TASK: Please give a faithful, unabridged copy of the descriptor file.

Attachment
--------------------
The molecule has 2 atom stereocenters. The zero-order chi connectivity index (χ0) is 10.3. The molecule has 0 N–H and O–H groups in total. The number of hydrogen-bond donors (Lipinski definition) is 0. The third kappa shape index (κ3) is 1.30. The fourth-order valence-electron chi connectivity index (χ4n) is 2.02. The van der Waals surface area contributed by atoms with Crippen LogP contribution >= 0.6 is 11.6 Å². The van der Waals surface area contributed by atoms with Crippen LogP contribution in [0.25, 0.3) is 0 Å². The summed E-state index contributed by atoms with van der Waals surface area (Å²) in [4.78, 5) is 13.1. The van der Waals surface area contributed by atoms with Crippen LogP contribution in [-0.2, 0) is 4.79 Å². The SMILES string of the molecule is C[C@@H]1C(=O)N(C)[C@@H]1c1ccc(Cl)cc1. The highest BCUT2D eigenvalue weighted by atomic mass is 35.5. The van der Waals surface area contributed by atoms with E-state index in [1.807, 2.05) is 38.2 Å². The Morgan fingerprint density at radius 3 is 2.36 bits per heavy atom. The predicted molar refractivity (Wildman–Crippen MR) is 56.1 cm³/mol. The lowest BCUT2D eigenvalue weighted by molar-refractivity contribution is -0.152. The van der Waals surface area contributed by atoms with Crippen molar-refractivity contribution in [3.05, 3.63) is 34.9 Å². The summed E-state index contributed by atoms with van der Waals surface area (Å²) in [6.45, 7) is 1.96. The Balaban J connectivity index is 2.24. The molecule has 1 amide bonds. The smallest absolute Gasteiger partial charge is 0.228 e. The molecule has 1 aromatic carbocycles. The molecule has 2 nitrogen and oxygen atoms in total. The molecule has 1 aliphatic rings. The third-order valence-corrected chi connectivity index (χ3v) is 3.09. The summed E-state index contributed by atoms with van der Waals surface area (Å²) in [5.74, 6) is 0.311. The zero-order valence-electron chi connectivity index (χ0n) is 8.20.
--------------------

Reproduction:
The molecule has 2 atom stereocenters. The zero-order chi connectivity index (χ0) is 10.3. The molecule has 0 N–H and O–H groups in total. The number of hydrogen-bond donors (Lipinski definition) is 0. The third kappa shape index (κ3) is 1.30. The fourth-order valence-electron chi connectivity index (χ4n) is 2.02. The van der Waals surface area contributed by atoms with Crippen LogP contribution >= 0.6 is 11.6 Å². The van der Waals surface area contributed by atoms with Crippen LogP contribution in [0.25, 0.3) is 0 Å². The summed E-state index contributed by atoms with van der Waals surface area (Å²) in [4.78, 5) is 13.1. The van der Waals surface area contributed by atoms with Crippen LogP contribution in [-0.2, 0) is 4.79 Å². The SMILES string of the molecule is C[C@@H]1C(=O)N(C)[C@@H]1c1ccc(Cl)cc1. The highest BCUT2D eigenvalue weighted by atomic mass is 35.5. The van der Waals surface area contributed by atoms with E-state index in [1.807, 2.05) is 38.2 Å². The Morgan fingerprint density at radius 3 is 2.36 bits per heavy atom. The predicted molar refractivity (Wildman–Crippen MR) is 56.1 cm³/mol. The lowest BCUT2D eigenvalue weighted by molar-refractivity contribution is -0.152. The van der Waals surface area contributed by atoms with Crippen molar-refractivity contribution in [3.05, 3.63) is 34.9 Å². The summed E-state index contributed by atoms with van der Waals surface area (Å²) in [6.45, 7) is 1.96. The Balaban J connectivity index is 2.24. The molecule has 1 amide bonds. The smallest absolute Gasteiger partial charge is 0.228 e. The molecule has 1 aromatic carbocycles. The molecule has 2 nitrogen and oxygen atoms in total. The molecule has 1 aliphatic rings. The third-order valence-corrected chi connectivity index (χ3v) is 3.09. The summed E-state index contributed by atoms with van der Waals surface area (Å²) in [5.74, 6) is 0.311. The zero-order valence-electron chi connectivity index (χ0n) is 8.20.